Riverboat Stompers at Primavera Ristorante, February 11, 2016

7-pc Trad Jazz Band

Riverboat Stompers

Neil Flewelling cornet, Steve Straus clarinet, Frank Batchelor trombone, Phil Hower keyboard, Eric Baldwin banjo/guitar, Pierre Lemieux tuba, Rich Malcolm drums

Steve on soprano sax

Steve Straus


Steve Straus leads this rambunctious band on clarinet and soprano sax with amiable, good natured humor.

Members of this band come from towns all over Eastern New England.  They mix old New Orleans music from the 20’s with tunes from the ‘recent’ 60’s.  They obviously love this music – they’ve dedicated their lives to it.

Steve asked the band to sound like a Basie Band, then they played Irving Berlin’s 1911 Alexander’s Ragtime Band, Steve giving it a surprise ending with a soprano sax coda.  His sax is sweet on Paper Moon, but dynamic on Floating Down To Cotton Town.  He moved to clarinet with a vocal on a tune we’ve never heard before,  You Meet The Nicest People In Your Dreams.

Valentine’s Day was approaching – the evening was interspersed with love songs.  But Valentine’s Day isn’t always about loving relationships, as portrayed in his vocal, Floating Down That Old Great River. This comic song was recorded in 1915, and is typical of the kind of entertainment popular during Vaudeville.

Eric on banjo, with guitar beside him

Eric Baldwin


At the start of Fats Waller’s Ain’t Misbehavin’, we realized Eric Baldwin was playing rhythm banjo, adding strength to the middle of the rhythm section.

He’s been featured on guitar for years with some of his own bands.  He moved to guitar for Hoagie Carmichael’s Nearness of You, nice dance tune. He is currently teaching at Indian Hill Music Community in Littleton, MA and works as a sideman in many local bands.


Pierre on large tuba

Pierre LeMieux

Pierre LeMieux’s plays bass lines on tuba and extends that by turning the monstrous horn into a viable solo instrument.

Pierre leads the Mill City Jazz Band that plays in the Merrimack Valley in  Memorial Concerts-in-the-Park, Strolling sidewalk music during town activities,  Feaster-Five activities, Fund raisers,  Senior Centers,  and private parties.

He plays in parades with the Jambalaya Jazz Band, in the Shriners Swing Band, Mario Carrabba’s Big Band, and some Octoberfest German bands.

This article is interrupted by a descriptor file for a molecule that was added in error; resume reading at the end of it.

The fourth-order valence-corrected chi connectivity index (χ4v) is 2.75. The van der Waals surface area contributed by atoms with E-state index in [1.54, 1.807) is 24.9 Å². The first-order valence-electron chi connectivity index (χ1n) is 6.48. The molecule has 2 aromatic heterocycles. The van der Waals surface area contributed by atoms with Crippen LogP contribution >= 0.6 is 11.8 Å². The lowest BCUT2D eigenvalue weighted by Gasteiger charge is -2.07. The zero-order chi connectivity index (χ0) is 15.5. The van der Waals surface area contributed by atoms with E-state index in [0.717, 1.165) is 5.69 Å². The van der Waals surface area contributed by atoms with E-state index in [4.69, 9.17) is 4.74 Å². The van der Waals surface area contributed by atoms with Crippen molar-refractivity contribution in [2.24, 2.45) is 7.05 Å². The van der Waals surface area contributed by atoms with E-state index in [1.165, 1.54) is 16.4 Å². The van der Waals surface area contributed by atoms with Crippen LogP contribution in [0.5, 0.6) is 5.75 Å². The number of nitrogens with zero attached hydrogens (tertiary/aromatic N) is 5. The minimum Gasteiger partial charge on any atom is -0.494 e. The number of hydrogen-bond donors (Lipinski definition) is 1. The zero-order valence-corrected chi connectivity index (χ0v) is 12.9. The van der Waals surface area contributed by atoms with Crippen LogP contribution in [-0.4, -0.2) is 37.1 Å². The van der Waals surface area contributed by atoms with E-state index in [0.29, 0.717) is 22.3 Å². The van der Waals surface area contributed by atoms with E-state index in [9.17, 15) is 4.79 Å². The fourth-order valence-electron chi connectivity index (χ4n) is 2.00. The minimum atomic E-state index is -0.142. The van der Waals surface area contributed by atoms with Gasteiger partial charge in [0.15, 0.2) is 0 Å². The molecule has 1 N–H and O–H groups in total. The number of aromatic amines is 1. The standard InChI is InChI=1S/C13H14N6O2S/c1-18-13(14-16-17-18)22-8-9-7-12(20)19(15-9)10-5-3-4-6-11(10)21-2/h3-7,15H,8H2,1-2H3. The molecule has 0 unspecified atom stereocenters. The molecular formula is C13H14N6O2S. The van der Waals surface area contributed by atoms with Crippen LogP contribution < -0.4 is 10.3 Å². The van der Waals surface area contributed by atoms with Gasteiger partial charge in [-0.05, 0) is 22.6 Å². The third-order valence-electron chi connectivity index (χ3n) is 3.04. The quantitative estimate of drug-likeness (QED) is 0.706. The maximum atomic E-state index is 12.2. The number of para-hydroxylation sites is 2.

They played two early popular tunes,  It’s a Sin To Tell a Lie, a  1936 song by Billy Mayhew and Write Myself a Letter, a 1935 tune  by Fred E. Ahlert.  Pierre gave it a nice tuba solo.  He was trading 4’s with Frank’s trombone on Making Whoopee.

Frank on trombone with two mures

Frank Batchelor



Frank’s trombone sound is deep and lush, and melodic and mellow when using several mutes. He adds stimulating accompaniment to the front line.

Frank manages the band and its website – no easy task!



Rich posing at the drums

Rich Manning


You feel the rhythm rather than hear the drum beats by Rich Malcom.  He plays in good taste.  His unique moves highlight the structure of the music by changing color, density, and dynamics.

On the snare drum, he softens reverberation by holding one stick to the drum and tapping with the other, or else tapping sticks together; or he plays softly with his fingers.  Even his solo was reserved on It Don’t Mean a Thing If It Ain’t Got That Swing.



Phil at the keyboard, smiling at the camera

Phil Hower


Phil Hower introduced Irving Berlin’s Putting On The Ritz with a piano vamp.  He was featured on a warm  My Funny Valentine,  with guitar backup,  Steve playing low register clarinet solo, Frank muted trombone, and Neil’s bold cornet.

Phil’s playing offers just the right chords behind all the soloists. . Phil Hower’s heroes are the great stride pianists of the 1920’s and ’30’s, and he does his utmost to emulate their technique and style, like Jelly Roll Morton’s Why.


Once in a While was a barn burner, with Steve leading the band.  Tommy Dorsey’s version was #1 in 1937.

Neil on fantastic open bell cornet

Neil Fluelling


Neil Lewelling was featured on Sleeping Time Down South.  He plays a 60’s Getsen cornet, beautiful rich tone, playing spontaneous improvisations.  He’s played trumpet for 50 years, until he recently discovered this cornet, handed down from a couple of friends.  He plans on playing cornet for the next 50 years!


The final tune came as a surprise, we didn’t realize time had run out.  They sent us home with sweet New Orleans Traditional Jazz: Up a Lazy River. 

They are wonderful and dynamic musicians, fun to watch and great to listen to. You can hear them March 6th at Ken’s Steak House and March 24th back at Primavera Ristorante.  Hope to see you there!